WASHINGTON (Reuters) - President Barack Obama will not be the only one delivering a message during the State of the Union address on Tuesday. Members of Congress along with the White House will also be making symbolic statements with the guests they invite to attend the annual speech.
Invited guests this year reflect the pressing issues facing Congress and Obama, who is expected to focus on the economy as well as immigration and gun control.
While some will sit in the visitors' gallery of the House of Representatives overlooking members of Congress, other guests will join First Lady Michelle Obama in another area.
Here are some of those expected to attend:
Obama's fellow Democrats in Congress are bringing victims of gun violence to offer faces and voices in their effort to overhaul the nation's gun laws.
Former congresswoman Gabby Giffords and her husband Mark Kelly, who recently launched their own group aimed at reforming gun laws, will attend as guests of Arizona lawmakers Senator John McCain, a Republican, and Representative Ron Barber, a Democrat. Brady Campaign President Dan Gross will also attend with his brother Matt, whose was wounded in a 1997 shooting.
Others include a fourth-grade student from Newtown who become a gun control advocate in the wake of the December massacre at Sandy Hook Elementary that killed 20 students and 6 educators, as well as Natalie Hammond, a Sandy Hook teacher who was shot in the attack.
Michelle Obama will be joined by the parents of Hadiya Pendleton, the Chicago teenager slain by gun fire in a park near her high school days after performing at the president's inauguration last month. She also invited Kaitlin Roig, another Sandy Hook teacher.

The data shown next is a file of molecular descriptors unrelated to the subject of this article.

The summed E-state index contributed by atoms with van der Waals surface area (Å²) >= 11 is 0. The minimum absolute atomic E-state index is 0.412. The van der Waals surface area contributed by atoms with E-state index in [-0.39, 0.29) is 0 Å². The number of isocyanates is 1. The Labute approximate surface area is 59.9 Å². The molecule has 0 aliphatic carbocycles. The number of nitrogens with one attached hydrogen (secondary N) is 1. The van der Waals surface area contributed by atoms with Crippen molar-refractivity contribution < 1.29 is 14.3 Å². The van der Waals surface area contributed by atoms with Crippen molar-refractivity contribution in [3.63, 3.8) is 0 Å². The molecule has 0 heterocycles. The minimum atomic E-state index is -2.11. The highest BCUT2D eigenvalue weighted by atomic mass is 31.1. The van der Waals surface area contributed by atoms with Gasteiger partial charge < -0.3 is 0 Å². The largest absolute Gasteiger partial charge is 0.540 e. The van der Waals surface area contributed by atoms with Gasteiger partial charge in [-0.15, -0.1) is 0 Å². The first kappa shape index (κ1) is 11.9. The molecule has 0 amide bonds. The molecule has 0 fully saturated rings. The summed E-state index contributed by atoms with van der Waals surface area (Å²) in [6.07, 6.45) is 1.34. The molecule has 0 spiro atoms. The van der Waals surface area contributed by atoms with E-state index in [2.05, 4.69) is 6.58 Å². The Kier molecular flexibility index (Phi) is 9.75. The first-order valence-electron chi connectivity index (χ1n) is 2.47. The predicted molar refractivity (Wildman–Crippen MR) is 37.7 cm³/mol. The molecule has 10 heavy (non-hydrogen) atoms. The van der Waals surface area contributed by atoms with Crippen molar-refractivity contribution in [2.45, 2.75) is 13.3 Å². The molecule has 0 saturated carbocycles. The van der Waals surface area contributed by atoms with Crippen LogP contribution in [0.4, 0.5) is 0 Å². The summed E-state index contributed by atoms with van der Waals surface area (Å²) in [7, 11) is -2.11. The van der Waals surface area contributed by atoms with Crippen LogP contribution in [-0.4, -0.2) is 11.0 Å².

Representative Steve Stockman, a Texas Republican, said rock musician and pro-gun activist Ted Nugent will be his guest. U.S. Secret Service agents last year interviewed Nugent, a board member for the National Rifle Association, for comments he made about Obama during the presidential campaign.
"I am excited to have a patriot like Ted Nugent joining me in the House Chamber to hear from President Obama," Stockman wrote in a statement. "After the address I'm sure Ted will have plenty to say."
Apple Inc (AAPL.O) Chief Executive Tim Cook will attend the speech as a guest of the first lady, who last year also showcased technology leaders. In 2012, she invited the widow of Apple's co-founder Steve Jobs, Laurene Powell Jobs, as well as Mike Krieger of Instagram, now part of Facebook Inc (FB.O).
Bobak Ferdowsi, the spike-haired NASA flight engineer who gained notoriety last summer during the much-vaunted landing of the Mars rover Curiosity, will also sit in the first lady's box. The flight engineer's punk-rock hairstyle became an Internet sensation and also helped draw attention to the government agency, especially among youth.
Desiline Victor, another guest of the first lady, may be the oldest guest watching the speech in person Tuesday. The 102-year-old Haitian immigrant of Florida waited for three hours to vote early for the president in late October before being told to return later to avoid the crowd. Victor, a naturalized citizen, eventually cast her ballot and has since become the face of voting reform. Activists want the system overhauled after many faced long lines in the November 2012 election.
-American Red Cross President and CEO Gail McGovern, whose organization offered relief after Hurricane Sandy and other recent disasters, is a guest of House Speaker John Boehner.
-Boehner, an Ohio Republican, also invited Ted Kremer, a 30-year-old with Down syndrome and bat boy with the Cincinnati Reds baseball team whose story became popular after local media reports.
-Avondale, Arizona Mayor Marie Lopez Rogers, another Michelle Obama guest, became the city's first Latina mayor in 2006 and is also president of the National League of Cities.
-Amanda McMillan of Jackson, Mississippi, who sued a local grocer for allegedly being denied a promotion based on her sex, will attend with the first lady.
-Singer Tony Bennett is a guest of House Minority Leader Nancy Pelosi, a California Democrat.
Reporting by Susan Heavey; Editing by Cynthia Osterman